Monday, March 10, 2008

Robert Greene's The 48 Laws of Power

I saw one of my students carrying around a copy of Robert Greene's The 48 Laws of Power. The book, a national bestseller, is essentially an updated version of Machiavelli's The Prince. Greene, who has a degree in classical studies, makes short chapters out of each "law." Here are some sample laws:

3 Conceal your intentions
9 Win through your actions, never through argument
17 Keep others in suspended terror: Cultivate an air of unpredictability (this one was quoted on Studio 60 to make fun of it)
38 Think as you like, but behave like others

Each chapter is really a series of anecdotes from various other books, including the Prince and the Art of War, illustrating the law and also its "reversal" (since, in certain situations, the law would be counter-indicated). On the margins of the book are red quotations from famous people in literature and history -- so it has a kind of scholarly backing that could be avoided by the incurious, but is there to attract people who like to see the background, or think ancient things are more true than modern ones.

I can of course see that the book is cynical little cash cow, simplifying complex stuff to make money, but I do admire to a certain extent someone using history and literature to make a practical point, rather than a theoretical one.

I was considering incorporating this book into a composition course, or even building a composition course around this book, as it sneaks in ideas from history in a form my students might be interested in -- they are, after all, very much the target audience -- and it is VERY debatable.

I wanted to get some reactions to the book from people around here -- any thoughts on this? Have you read it, or do you know about it?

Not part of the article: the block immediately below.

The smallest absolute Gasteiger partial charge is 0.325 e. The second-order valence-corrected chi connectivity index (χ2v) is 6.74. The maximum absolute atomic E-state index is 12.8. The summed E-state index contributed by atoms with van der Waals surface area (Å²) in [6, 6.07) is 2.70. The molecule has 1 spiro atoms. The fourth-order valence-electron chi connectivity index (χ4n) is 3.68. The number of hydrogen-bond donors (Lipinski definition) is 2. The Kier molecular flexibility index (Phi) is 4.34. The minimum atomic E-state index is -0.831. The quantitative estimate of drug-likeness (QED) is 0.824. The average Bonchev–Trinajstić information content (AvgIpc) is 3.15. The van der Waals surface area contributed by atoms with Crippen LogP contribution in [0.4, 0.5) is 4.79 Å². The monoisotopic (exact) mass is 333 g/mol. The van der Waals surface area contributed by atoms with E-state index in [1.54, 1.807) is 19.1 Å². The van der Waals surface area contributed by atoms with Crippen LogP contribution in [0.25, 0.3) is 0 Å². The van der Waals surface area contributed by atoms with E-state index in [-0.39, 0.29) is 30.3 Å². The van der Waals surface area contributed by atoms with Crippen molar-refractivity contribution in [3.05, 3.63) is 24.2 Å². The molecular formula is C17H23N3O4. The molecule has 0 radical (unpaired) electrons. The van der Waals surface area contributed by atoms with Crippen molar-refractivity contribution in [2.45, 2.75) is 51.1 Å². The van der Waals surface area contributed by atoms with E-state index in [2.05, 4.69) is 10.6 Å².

Anagramsci said...

well, the book would certainly spark debate, although I think I would have them read it in tandem with its monstrous companion, The Art of Seduction in order to fully bring out the gender implications of Greene's philosophy... I worked at a bookstore for years, and every time someone bought one of these, the words "date rapist" inevitably flashed through my mind...

Coligo said...

I quite enjoyed Matt Albie's attempts to make a joke out of the book for Studio 60 on the Sunset Strip. The whole thing is pretty ridiculous, like trying to use the Art of War as a real business tool.

John Paul Turnage said...

Mr. Klock,
I have read all three of Mr. Greene's books twice, listened on audio CDs and read about 20% of his biliographies. The ideas he discusses have benefitted me enormously.
I don't know what makes good course subject matter in your school. If your students are very young [18-20], they might not be ready for Greene's fighting wisdom. In any event, I'm interested in your own opinions on 48 Laws. From your bio, it looks like you've been around the block a few times.

Jim said...

As a mid-level civil servant I used "The Art of War" for lessons in strategy. "Never attack walled cities" it says and I learned to never go against my opponent's strengths. And so on (siege engines and lances were not used much in the office). "The 48 Laws of Power" can be used likewise in a very practical way, if not to exert power over others, then to recognize when others are pulling these tricks on you (and they do all the time).

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